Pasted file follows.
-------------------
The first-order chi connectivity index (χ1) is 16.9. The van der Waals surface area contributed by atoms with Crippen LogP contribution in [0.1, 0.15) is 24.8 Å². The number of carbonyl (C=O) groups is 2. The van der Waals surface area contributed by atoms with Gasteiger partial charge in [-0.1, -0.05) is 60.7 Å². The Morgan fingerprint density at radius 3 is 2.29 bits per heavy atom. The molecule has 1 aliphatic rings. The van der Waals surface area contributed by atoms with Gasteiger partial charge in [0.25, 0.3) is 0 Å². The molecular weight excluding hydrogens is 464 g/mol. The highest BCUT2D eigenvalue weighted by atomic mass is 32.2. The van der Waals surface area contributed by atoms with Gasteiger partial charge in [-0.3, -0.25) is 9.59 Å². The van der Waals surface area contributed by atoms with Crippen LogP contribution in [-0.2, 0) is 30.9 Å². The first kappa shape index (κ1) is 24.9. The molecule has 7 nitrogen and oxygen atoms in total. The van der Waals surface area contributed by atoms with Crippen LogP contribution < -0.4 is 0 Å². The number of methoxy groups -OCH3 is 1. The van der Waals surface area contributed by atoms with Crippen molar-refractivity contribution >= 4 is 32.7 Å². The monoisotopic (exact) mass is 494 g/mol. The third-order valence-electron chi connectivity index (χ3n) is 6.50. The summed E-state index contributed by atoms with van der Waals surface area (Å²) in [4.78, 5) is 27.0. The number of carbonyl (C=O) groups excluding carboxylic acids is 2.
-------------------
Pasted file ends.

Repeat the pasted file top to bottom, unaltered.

The first-order chi connectivity index (χ1) is 16.9. The van der Waals surface area contributed by atoms with Crippen LogP contribution in [0.1, 0.15) is 24.8 Å². The number of carbonyl (C=O) groups is 2. The van der Waals surface area contributed by atoms with Gasteiger partial charge in [-0.1, -0.05) is 60.7 Å². The Morgan fingerprint density at radius 3 is 2.29 bits per heavy atom. The molecule has 1 aliphatic rings. The van der Waals surface area contributed by atoms with Gasteiger partial charge in [0.25, 0.3) is 0 Å². The molecular weight excluding hydrogens is 464 g/mol. The highest BCUT2D eigenvalue weighted by atomic mass is 32.2. The van der Waals surface area contributed by atoms with Gasteiger partial charge in [-0.3, -0.25) is 9.59 Å². The van der Waals surface area contributed by atoms with Crippen LogP contribution in [-0.2, 0) is 30.9 Å². The first kappa shape index (κ1) is 24.9. The molecule has 7 nitrogen and oxygen atoms in total. The van der Waals surface area contributed by atoms with Crippen LogP contribution < -0.4 is 0 Å². The number of methoxy groups -OCH3 is 1. The van der Waals surface area contributed by atoms with Crippen molar-refractivity contribution >= 4 is 32.7 Å². The monoisotopic (exact) mass is 494 g/mol. The third-order valence-electron chi connectivity index (χ3n) is 6.50. The summed E-state index contributed by atoms with van der Waals surface area (Å²) in [4.78, 5) is 27.0. The number of carbonyl (C=O) groups excluding carboxylic acids is 2.